Fisher died on December 27 due to complications related to "sleep apnea and other undetermined factors," according to a report released Friday by the Los Angeles County Coroner's Office. The findings were the result of a body examination performed on Fisher three days after her death, one that also found signs of "multiple drug intake."
Despite the multiple illicit substances found in Fisher's system, the coroner's office stopped short of linking them to her death. “Based on the available toxicological information, we cannot establish the significance of the multiple substances that were detected in Ms. Fisher’s blood and tissue, with regard to the cause of death," the Monday report read.
Following last week's release of the results of the body examination, Fisher's daughter, Billie Lourd, released a statement to People.
"My mom battled drug addiction and mental illness her entire life," she wrote. "She ultimately died of it. She was purposefully open in all of her work about the social stigmas surrounding these diseases."
At the joint funeral for Fisher and her mother, Debbie Reynolds, who died a day after her daughter, Fisher's ashes were stored in an urn that looked like a giant Prozac pill, which had been one of her favorite possessions. The cover of Fisher's 2008 book, Wishful Drinking, featured spilled pills and a martini glass. The actress also often spoke candidly about her struggles with drugs and mental health.
"She talked about the shame that torments people and their families confronted by these diseases," Lourde continued in her statement. "I know my Mom, she'd want her death to encourage people to be open about their struggles. Seek help, fight for government funding for mental health programs."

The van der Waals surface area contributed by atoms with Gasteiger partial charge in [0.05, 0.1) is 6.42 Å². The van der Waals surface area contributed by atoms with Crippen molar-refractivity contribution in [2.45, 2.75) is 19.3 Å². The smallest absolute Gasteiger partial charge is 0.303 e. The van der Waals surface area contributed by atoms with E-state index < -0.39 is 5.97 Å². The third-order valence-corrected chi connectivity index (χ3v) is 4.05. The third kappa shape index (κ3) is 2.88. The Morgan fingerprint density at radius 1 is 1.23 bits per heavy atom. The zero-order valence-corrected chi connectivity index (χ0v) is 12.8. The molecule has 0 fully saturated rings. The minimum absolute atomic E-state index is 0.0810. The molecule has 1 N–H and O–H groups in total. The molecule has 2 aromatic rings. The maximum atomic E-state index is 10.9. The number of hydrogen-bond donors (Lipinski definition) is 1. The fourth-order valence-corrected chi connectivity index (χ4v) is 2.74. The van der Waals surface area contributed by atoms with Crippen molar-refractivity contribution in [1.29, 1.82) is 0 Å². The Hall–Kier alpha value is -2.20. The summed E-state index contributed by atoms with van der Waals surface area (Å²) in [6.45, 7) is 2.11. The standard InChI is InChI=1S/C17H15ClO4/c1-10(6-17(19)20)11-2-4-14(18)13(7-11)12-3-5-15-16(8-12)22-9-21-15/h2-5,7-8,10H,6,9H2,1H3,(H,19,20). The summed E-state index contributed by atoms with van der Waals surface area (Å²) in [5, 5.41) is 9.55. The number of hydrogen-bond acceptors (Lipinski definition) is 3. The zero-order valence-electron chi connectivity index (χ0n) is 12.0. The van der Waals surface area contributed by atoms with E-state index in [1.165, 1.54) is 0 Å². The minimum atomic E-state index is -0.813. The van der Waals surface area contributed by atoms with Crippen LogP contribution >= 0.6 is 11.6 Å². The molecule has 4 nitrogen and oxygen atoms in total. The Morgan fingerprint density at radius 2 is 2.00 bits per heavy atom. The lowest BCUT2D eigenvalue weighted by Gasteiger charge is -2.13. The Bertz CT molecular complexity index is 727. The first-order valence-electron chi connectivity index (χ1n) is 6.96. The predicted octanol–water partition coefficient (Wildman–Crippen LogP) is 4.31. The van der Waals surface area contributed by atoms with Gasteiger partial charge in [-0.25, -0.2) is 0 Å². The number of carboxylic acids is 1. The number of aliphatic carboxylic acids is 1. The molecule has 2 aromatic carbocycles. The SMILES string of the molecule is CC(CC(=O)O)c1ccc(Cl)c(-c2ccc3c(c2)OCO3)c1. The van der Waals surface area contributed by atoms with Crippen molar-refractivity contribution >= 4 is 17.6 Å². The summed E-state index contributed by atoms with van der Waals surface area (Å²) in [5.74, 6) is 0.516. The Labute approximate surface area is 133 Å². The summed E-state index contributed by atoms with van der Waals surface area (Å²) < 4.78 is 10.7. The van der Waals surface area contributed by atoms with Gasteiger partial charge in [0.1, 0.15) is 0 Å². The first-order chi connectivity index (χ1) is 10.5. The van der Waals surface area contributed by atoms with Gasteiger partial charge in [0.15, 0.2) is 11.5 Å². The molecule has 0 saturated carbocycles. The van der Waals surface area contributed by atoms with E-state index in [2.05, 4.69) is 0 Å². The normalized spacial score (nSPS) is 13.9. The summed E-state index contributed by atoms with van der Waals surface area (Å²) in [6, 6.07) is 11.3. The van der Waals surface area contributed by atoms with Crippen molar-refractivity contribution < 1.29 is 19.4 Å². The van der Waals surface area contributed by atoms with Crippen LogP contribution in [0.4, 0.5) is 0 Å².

“I would tell you, from my perspective, that there’s certainly no news that Carrie did drugs,” her brother Todd Fisher said on Friday, continuing to say that he was "not shocked" that her health had been affected by drugs.
The coroner's office also detailed that “the exposure to cocaine took place sometime approximately in the last 72 hours of the sample that was obtained" and that the exposure to MDMA (also referred to as ecstasy) was "remote." Though they were present in her system, it could not be determined whether Fisher took MDMA or heroin.
“Ms. Fisher suffered what appeared to be a cardiac arrest on the airplane accompanied by vomiting and with a history of sleep apnea," the report states. "Based on the available toxicological information, we cannot establish the significance of the multiple substances that were detected in Ms. Fisher’s blood and tissue, with regard to the cause of death."
Content Originally Published By: Ryan Bort @ Newsweek